When I went to UW-Madison, I began with a major in medical microbiology and immunology. This was right when the show, ER, was popular, and well, I wanted to work with George Clooney! I wanted to be an ER doctor.
But it’s difficult to lose the love of agriculture – even when you don’t think you have it! It was only a matter of time before I found my way to the College of Ag and Life Sciences and began milking cows on the research farm in downtown Madison. I got involved in some really cool research as an undergraduate and met my husband in the ruminant nutrition lab. I helped him do liver biopsies when he was getting his PhD. (He admitted he liked working with me because I knew how to move cows… who knew that would be such an important life skill??!!)
An Ag Journalism degree fit nicely with my Dairy Science degree. Since it only required a few more classes, I decided to double major.
Q: Please describe why your children show dairy cattle. I believe kids who are raised on farms and those lucky enough to spend enough time on one to learn, gain invaluable life lessons about life and death and hard work. We are so fortunate that an old college roommate who has a farm lives close by. My kids, Kayla (12) and Carson (8), love spending the summer at her farm. They get animals ready for shows and help with chores.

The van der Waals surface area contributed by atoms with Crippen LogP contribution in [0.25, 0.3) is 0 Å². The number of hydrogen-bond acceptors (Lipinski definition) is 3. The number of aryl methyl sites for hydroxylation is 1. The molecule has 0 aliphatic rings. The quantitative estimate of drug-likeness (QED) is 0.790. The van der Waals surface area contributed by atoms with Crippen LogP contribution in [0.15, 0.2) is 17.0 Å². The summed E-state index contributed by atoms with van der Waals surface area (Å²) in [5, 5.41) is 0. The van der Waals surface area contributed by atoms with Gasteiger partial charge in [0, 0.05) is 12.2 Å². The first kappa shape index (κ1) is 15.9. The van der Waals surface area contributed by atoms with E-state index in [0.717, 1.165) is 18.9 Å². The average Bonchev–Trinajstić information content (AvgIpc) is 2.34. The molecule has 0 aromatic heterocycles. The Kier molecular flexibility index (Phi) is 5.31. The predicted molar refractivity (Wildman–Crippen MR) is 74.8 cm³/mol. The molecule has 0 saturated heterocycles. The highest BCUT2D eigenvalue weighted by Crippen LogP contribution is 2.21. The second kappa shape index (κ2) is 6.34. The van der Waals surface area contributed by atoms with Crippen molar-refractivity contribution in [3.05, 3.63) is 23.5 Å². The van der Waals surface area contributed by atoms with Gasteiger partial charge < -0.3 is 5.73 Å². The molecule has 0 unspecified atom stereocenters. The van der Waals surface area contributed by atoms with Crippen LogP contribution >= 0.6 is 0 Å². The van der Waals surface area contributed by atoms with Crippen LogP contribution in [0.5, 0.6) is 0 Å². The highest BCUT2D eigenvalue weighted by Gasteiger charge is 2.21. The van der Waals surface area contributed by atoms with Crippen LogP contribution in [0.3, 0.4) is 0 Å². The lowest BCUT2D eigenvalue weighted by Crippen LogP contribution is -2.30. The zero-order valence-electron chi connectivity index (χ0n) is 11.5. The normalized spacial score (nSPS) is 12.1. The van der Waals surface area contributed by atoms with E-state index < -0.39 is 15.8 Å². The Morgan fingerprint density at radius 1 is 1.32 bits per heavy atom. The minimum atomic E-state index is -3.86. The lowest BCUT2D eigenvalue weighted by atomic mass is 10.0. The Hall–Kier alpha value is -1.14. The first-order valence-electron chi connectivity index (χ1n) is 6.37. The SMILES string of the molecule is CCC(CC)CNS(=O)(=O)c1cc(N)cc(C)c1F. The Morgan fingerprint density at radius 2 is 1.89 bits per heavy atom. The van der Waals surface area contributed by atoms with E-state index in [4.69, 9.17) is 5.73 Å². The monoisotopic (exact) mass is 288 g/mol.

It wouldn’t be Friday on TheFieldPosition without a featured recipe, so today Kim is sharing with us one of her favorite meals to make. This chicken and spinach salad is a great way to add color to you plate on a winter’s day. Plus, it can help you stick to that New Year’s Resolution of eating healthy with a balanced diet.